Date of Award

11-2019

Rights

© 2019 Anita Samuels-Watkins

Document Type

Dissertation

Degree Name

Doctor of Education (EdD)

Department

Educational Leadership

First Advisor

William Boozang

Second Advisor

Jennifer Galipeau

Third Advisor

Atiya K. Sample

Abstract

Many researchers have studied how Black educators serve as role models for Black students and affect students’ academics and emotionality. Currently, a shortage of U.S. Black educators has prompted many state legislatures to create initiatives to increase the number of Black educators in school systems. In the State of Connecticut, legislators implemented initiatives in 2012 and 2015 to increase the number of minority (Black and Hispanic) school teachers and administrators. To date, these initiatives have not been successful. In fact, approximately 270 Black educators certified between 2013 and 2017 had not found employment in public schools in 2018. The researcher conducted a qualitative study to explore the perceptions and lived experiences of certified Black educators seeking employment in Connecticut’s public school system. The researcher sought a better understanding of the barriers and opportunities these educators encountered throughout the hiring process. Data for this study were collected from semistructured interviews of Black certified educators in Connecticut who experienced the hiring process since the passage of legislation seven years ago. The researcher found all participants perceived racial discrimination and unconscious bias when applying for positions. The personal stories of participants represented their various challenges, which included many application submissions, few interviews, and even fewer hires. In addition, participants seeking administrator opportunities found the path toward job attainment more difficult than did those pursuing teaching positions. Because the State has expressed the need for more Black certified educators, and Black certified educators are finding it difficult to get hired, a better understanding of possible motives is needed. The findings show that Connecticut’s State Department of Education should monitor human resource departments and hiring practices at the local and district levels.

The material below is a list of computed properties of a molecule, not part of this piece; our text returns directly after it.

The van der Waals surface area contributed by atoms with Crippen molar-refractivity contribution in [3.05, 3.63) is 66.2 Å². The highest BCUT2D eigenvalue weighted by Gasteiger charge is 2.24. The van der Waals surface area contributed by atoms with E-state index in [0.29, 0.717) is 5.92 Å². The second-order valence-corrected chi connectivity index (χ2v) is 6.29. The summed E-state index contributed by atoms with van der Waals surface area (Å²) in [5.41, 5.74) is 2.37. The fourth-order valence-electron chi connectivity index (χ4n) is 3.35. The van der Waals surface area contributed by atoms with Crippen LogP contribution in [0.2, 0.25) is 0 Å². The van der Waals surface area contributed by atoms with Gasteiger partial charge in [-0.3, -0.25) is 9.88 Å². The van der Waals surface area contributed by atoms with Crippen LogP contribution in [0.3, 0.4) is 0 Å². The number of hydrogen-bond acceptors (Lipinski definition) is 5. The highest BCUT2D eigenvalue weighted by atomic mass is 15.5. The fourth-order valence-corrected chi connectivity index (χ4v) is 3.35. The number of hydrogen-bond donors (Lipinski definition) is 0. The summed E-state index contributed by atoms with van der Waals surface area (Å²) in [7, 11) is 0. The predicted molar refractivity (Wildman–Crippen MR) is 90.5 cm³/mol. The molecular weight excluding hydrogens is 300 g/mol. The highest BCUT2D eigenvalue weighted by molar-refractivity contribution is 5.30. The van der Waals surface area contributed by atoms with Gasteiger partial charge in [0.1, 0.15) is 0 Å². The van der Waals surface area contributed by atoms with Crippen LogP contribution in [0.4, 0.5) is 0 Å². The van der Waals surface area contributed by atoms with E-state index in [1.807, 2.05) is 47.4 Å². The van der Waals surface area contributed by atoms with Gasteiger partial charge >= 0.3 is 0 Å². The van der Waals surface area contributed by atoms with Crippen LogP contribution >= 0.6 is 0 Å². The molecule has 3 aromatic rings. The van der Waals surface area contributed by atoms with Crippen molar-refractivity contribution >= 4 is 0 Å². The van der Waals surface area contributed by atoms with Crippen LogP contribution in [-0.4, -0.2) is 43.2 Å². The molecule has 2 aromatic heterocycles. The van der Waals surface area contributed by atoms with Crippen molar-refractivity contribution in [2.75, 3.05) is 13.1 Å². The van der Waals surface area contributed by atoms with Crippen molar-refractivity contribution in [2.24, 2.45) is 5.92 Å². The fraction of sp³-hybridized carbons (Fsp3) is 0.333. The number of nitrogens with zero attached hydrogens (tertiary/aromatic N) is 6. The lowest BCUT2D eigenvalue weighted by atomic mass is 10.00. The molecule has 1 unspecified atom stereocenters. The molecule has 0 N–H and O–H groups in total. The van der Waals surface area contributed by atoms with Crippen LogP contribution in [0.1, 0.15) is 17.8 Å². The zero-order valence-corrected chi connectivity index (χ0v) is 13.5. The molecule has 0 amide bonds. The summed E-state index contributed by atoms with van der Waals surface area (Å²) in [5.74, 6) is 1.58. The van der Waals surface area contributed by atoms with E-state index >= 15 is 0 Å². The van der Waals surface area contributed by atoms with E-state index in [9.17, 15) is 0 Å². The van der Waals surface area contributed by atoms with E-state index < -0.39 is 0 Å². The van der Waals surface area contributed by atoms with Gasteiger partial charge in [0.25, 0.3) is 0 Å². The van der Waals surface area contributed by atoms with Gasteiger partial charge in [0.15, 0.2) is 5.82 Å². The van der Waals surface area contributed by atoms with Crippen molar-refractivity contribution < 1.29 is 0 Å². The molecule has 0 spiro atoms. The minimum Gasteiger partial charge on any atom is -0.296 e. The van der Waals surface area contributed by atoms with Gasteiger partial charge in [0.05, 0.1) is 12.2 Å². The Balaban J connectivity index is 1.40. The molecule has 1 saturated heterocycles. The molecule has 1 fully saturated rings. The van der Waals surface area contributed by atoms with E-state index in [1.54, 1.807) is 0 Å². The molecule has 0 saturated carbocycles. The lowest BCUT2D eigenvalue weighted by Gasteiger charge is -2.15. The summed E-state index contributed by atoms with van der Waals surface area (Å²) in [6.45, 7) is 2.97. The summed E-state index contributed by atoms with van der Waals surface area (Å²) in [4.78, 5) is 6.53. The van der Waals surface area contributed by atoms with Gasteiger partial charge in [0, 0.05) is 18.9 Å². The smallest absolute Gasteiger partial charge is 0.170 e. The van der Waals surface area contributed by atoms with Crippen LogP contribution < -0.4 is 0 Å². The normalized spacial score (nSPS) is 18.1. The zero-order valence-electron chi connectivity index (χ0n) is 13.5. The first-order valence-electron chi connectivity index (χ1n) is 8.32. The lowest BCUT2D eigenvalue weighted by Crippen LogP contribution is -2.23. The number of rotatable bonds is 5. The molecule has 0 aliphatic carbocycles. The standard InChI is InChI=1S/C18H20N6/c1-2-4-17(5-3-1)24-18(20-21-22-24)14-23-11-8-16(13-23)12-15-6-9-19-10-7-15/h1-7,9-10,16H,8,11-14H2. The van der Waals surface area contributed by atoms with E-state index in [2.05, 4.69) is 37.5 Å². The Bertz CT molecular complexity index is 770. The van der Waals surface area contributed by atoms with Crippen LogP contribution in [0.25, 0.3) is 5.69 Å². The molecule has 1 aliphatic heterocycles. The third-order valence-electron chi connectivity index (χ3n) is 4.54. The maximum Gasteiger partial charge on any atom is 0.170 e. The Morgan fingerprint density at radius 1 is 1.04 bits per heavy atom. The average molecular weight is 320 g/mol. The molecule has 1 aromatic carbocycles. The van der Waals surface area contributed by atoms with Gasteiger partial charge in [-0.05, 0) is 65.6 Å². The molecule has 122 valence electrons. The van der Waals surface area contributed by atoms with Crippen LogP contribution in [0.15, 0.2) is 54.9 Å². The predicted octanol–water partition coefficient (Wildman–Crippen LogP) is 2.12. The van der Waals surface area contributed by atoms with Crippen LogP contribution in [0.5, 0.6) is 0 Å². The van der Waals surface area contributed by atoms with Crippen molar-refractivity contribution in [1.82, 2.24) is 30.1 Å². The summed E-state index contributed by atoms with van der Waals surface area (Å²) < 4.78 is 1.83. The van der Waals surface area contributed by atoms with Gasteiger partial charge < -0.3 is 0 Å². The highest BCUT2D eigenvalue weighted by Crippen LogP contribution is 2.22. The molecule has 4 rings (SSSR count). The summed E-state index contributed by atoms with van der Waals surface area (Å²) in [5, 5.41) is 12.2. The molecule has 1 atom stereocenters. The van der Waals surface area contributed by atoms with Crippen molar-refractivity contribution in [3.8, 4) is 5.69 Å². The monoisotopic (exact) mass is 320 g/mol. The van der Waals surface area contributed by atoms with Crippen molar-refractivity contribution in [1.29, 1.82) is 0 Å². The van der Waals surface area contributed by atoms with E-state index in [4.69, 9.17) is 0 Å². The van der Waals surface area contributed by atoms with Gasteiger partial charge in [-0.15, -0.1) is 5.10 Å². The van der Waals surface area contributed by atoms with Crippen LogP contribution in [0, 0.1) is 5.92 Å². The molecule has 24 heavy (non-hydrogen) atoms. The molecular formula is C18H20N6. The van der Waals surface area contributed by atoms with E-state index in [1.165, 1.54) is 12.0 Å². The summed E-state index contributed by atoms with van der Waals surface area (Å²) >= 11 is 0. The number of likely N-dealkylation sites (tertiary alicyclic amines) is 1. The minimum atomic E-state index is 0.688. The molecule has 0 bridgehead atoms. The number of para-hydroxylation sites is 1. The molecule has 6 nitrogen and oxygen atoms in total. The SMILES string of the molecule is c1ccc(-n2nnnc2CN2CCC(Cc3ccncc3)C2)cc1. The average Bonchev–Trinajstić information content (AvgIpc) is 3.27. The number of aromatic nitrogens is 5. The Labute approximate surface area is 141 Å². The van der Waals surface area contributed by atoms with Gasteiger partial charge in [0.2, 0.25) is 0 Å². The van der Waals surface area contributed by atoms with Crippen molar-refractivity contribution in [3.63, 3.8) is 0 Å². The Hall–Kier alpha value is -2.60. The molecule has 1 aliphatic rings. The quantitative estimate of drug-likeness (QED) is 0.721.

Comments

Ed.D. Dissertation

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